Take the weekly challengeContinuing with the theme of heading online (and then outside), the Catamount Trail Association has launched a new weekly series that gets you outside and puts you in the running for cool prizes each week. The Weekly Winter Challenge Series asks participants to head outdoors to complete the challenge, document it on social media with the hashtag #CatamountWeeklyWinterChallenge, and submit a quick and easy form. There are new challenges and prizes every week (see catamounttrail.org for a list and instructions).
Just last week, participants were challenged to capture a sunrise in the outdoors. This week, the challenge is to visit a summit or viewpoint before Sunday. Other upcoming challenges include getting outside under the full moon, visiting a new place, or exploring frozen water. There is even a challenge to climb 5,000 feet of elevation, any way you choose. If the experiences themselves aren’t enough to get you going, prizes like a magazine subscription or $250 gift card to Outdoor Gear Exchange in Burlington might help you get out the door.
“It’s a stand-in for our regular events,” says Greg Maino, who directs communications and events for CTA, an organization that normally hosts lots of winter skills events. “And we’re hoping it will inspire people to get outside and explore their backyards.”
Cook with wild foodsWhat better way is there to get outside and connect with nature than to eat it? I’m kidding … sort of. The benefits of nature and outdoor exercise aren’t limited to hiking, snowshoeing and skiing; activities like foraging, fishing and hunting are great ways to get fresh air, peace of mind, and improved mental and physical health. And then there is the added bonus of something delicious and nutritious to eat once you’re back at home.
Vermont Wild Kitchen is an online cooking series hosted by Rooted in Vermont and the Vermont Fish and Wildlife Department, and it features hunters, foragers, chefs, bakers and others, all of whom join in a live video to cook up everything from wild turkey, fresh-caught fish tacos, wild nettles, berries and more. Previously recorded videos are on the Rooted in Vermont Facebook page, and the series will continue on the third Thursday of each month throughout the upcoming year. The next video will be on Thursday, Jan. 21, and will feature ice fishing and recipes for wild perch.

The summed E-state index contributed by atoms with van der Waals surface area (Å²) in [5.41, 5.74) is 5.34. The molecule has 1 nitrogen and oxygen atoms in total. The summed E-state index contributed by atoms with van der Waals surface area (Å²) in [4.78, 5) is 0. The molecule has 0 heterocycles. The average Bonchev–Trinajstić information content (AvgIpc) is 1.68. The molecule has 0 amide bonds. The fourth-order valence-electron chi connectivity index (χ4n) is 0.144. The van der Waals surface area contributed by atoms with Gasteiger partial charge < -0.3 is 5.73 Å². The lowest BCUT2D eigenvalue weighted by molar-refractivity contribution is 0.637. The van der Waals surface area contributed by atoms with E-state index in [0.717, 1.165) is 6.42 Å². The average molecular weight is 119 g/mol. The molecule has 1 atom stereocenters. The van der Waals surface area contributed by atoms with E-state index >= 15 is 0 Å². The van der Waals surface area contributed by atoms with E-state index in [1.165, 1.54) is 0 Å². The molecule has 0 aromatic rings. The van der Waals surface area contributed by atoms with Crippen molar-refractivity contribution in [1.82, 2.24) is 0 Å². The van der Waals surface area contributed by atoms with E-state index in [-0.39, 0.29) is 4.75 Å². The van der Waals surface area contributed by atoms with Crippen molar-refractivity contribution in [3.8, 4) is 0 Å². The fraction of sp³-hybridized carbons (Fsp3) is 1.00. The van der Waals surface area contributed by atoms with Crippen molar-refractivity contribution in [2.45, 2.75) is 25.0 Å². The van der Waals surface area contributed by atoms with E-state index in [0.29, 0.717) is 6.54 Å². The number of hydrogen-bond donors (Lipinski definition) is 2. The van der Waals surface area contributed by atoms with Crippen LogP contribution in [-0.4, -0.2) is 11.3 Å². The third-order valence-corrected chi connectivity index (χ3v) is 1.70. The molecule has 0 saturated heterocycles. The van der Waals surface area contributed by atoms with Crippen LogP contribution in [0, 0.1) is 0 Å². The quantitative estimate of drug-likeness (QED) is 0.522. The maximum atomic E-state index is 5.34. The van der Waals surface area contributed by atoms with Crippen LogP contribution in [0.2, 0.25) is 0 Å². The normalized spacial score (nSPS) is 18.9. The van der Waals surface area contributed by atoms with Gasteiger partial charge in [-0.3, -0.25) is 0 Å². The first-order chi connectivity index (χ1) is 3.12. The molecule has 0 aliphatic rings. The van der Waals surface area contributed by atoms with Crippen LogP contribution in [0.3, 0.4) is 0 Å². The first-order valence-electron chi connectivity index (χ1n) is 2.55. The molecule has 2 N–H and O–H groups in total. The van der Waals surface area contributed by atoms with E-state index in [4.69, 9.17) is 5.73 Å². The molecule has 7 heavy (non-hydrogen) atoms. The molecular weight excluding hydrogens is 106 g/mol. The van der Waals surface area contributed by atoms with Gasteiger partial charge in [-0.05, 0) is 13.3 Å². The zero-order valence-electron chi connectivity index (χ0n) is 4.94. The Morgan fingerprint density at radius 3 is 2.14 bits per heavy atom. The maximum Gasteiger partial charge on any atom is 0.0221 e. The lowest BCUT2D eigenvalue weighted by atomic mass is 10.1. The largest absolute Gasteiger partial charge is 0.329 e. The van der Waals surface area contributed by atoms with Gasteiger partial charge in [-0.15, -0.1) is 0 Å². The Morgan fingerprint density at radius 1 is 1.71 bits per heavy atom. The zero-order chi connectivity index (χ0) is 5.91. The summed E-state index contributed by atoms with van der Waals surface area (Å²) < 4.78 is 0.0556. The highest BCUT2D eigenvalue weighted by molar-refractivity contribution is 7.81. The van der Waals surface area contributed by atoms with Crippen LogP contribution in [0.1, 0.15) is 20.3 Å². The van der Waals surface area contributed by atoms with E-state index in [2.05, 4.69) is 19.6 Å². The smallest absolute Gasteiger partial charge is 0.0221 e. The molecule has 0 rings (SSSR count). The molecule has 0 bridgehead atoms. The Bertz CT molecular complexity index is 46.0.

If you want to catch your own fish to cook with this winter, the Vermont Fish and Wildlife Department is hosting educational patrols throughout the winter by joining anglers on the ice around the state. Find a full list of dates and locations on their website, where you can also find information on licenses, rules and how-to.
Get fatNo, I’m not talking about sitting around and eating doughnuts – I’m talking about your tires! If you haven’t tried fat biking yet – which is basically just mountain biking in winter – make this the year you head out on two wheels.
Pine Hill Park in Rutland and Millstone Trails in Websterville both offer excellent groomed trails for winter riding, as does Kingdom Trails in East Burke, but it is very important to check current trail conditions and get any updates before heading out. Pine Hill Partnership and Millstone Trails Association volunteers put in countless hours to maintain trails and provide trail updates, so check with those groups for the latest details or to volunteer. KT requires a pass; check their website for updates and pricing.
Bike rentals can be found at many ski and bike shops around the state, and also at some cross-country ski areas, like Rikert Nordic Center, and ski resorts like Jay Peak. Call before heading out for pricing and availability. Lastly, for tips on getting started, see our story in the Jan. 24, 2019, edition of The Times Argus and Rutland Herald, called “Fat bikers: wide tires for a winter ride.”
If you’re worried about whether you’ll have any fun fat biking, you can take the word of Doon Hinderyckx at Green Mountain Bikes in Rochester: “It’s awesome.”
With these ideas and a state full of opportunities for recreating outdoors, you’ll have no trouble keeping your New Year’s resolution.